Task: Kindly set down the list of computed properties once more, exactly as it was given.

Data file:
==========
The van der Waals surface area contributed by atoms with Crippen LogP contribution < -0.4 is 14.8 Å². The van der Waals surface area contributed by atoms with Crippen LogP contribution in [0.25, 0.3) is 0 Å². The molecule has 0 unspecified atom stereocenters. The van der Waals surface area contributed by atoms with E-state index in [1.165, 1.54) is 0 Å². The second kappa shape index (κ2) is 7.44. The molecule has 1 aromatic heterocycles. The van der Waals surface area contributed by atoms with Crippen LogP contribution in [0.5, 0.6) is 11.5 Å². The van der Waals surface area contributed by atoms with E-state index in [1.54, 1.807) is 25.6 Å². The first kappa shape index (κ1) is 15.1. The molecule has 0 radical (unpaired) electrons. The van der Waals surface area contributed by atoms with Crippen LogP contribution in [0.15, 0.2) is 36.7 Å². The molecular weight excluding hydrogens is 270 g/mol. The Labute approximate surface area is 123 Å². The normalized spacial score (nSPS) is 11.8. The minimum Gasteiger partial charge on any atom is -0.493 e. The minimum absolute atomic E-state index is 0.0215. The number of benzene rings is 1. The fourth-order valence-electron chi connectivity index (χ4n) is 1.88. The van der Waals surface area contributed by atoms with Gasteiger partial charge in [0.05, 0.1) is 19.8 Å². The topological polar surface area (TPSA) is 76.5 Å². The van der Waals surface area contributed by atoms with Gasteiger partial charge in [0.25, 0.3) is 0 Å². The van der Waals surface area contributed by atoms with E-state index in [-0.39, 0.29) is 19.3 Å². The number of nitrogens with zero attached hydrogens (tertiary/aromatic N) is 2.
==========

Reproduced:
The van der Waals surface area contributed by atoms with Crippen LogP contribution < -0.4 is 14.8 Å². The van der Waals surface area contributed by atoms with Crippen LogP contribution in [0.25, 0.3) is 0 Å². The molecule has 0 unspecified atom stereocenters. The van der Waals surface area contributed by atoms with E-state index in [1.165, 1.54) is 0 Å². The second kappa shape index (κ2) is 7.44. The molecule has 1 aromatic heterocycles. The van der Waals surface area contributed by atoms with Crippen LogP contribution in [0.5, 0.6) is 11.5 Å². The van der Waals surface area contributed by atoms with E-state index in [1.54, 1.807) is 25.6 Å². The first kappa shape index (κ1) is 15.1. The molecule has 0 radical (unpaired) electrons. The van der Waals surface area contributed by atoms with Crippen LogP contribution in [0.15, 0.2) is 36.7 Å². The molecular weight excluding hydrogens is 270 g/mol. The Labute approximate surface area is 123 Å². The normalized spacial score (nSPS) is 11.8. The minimum Gasteiger partial charge on any atom is -0.493 e. The minimum absolute atomic E-state index is 0.0215. The number of benzene rings is 1. The fourth-order valence-electron chi connectivity index (χ4n) is 1.88. The van der Waals surface area contributed by atoms with Gasteiger partial charge in [0.05, 0.1) is 19.8 Å². The topological polar surface area (TPSA) is 76.5 Å². The van der Waals surface area contributed by atoms with Gasteiger partial charge in [0.25, 0.3) is 0 Å². The van der Waals surface area contributed by atoms with E-state index in [-0.39, 0.29) is 19.3 Å². The number of nitrogens with zero attached hydrogens (tertiary/aromatic N) is 2.